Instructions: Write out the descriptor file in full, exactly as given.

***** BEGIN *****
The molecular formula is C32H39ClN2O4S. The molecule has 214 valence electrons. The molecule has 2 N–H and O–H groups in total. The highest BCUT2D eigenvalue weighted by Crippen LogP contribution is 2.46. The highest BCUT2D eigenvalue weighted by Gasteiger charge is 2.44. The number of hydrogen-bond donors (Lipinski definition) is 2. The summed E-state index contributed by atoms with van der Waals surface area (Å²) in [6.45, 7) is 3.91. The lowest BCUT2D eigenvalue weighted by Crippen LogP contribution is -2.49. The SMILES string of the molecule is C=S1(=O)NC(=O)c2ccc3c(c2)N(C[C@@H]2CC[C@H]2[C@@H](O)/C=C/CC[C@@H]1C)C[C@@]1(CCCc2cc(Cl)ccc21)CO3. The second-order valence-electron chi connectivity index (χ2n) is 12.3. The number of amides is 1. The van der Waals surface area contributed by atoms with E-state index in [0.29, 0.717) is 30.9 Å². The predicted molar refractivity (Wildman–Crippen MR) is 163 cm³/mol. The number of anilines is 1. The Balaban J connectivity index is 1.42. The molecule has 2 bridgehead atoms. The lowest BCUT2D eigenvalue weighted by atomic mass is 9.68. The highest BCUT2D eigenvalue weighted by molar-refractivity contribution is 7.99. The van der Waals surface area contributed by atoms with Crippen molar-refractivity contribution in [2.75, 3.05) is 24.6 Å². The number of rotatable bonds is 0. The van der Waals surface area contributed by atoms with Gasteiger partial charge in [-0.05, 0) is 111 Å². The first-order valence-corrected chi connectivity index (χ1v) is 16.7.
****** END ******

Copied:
The molecular formula is C32H39ClN2O4S. The molecule has 214 valence electrons. The molecule has 2 N–H and O–H groups in total. The highest BCUT2D eigenvalue weighted by Crippen LogP contribution is 2.46. The highest BCUT2D eigenvalue weighted by Gasteiger charge is 2.44. The number of hydrogen-bond donors (Lipinski definition) is 2. The summed E-state index contributed by atoms with van der Waals surface area (Å²) in [6.45, 7) is 3.91. The lowest BCUT2D eigenvalue weighted by Crippen LogP contribution is -2.49. The SMILES string of the molecule is C=S1(=O)NC(=O)c2ccc3c(c2)N(C[C@@H]2CC[C@H]2[C@@H](O)/C=C/CC[C@@H]1C)C[C@@]1(CCCc2cc(Cl)ccc21)CO3. The second-order valence-electron chi connectivity index (χ2n) is 12.3. The number of amides is 1. The van der Waals surface area contributed by atoms with E-state index in [0.29, 0.717) is 30.9 Å². The predicted molar refractivity (Wildman–Crippen MR) is 163 cm³/mol. The number of anilines is 1. The Balaban J connectivity index is 1.42. The molecule has 2 bridgehead atoms. The lowest BCUT2D eigenvalue weighted by atomic mass is 9.68. The highest BCUT2D eigenvalue weighted by molar-refractivity contribution is 7.99. The van der Waals surface area contributed by atoms with Crippen molar-refractivity contribution in [2.75, 3.05) is 24.6 Å². The number of rotatable bonds is 0. The van der Waals surface area contributed by atoms with Gasteiger partial charge in [-0.05, 0) is 111 Å². The first-order valence-corrected chi connectivity index (χ1v) is 16.7.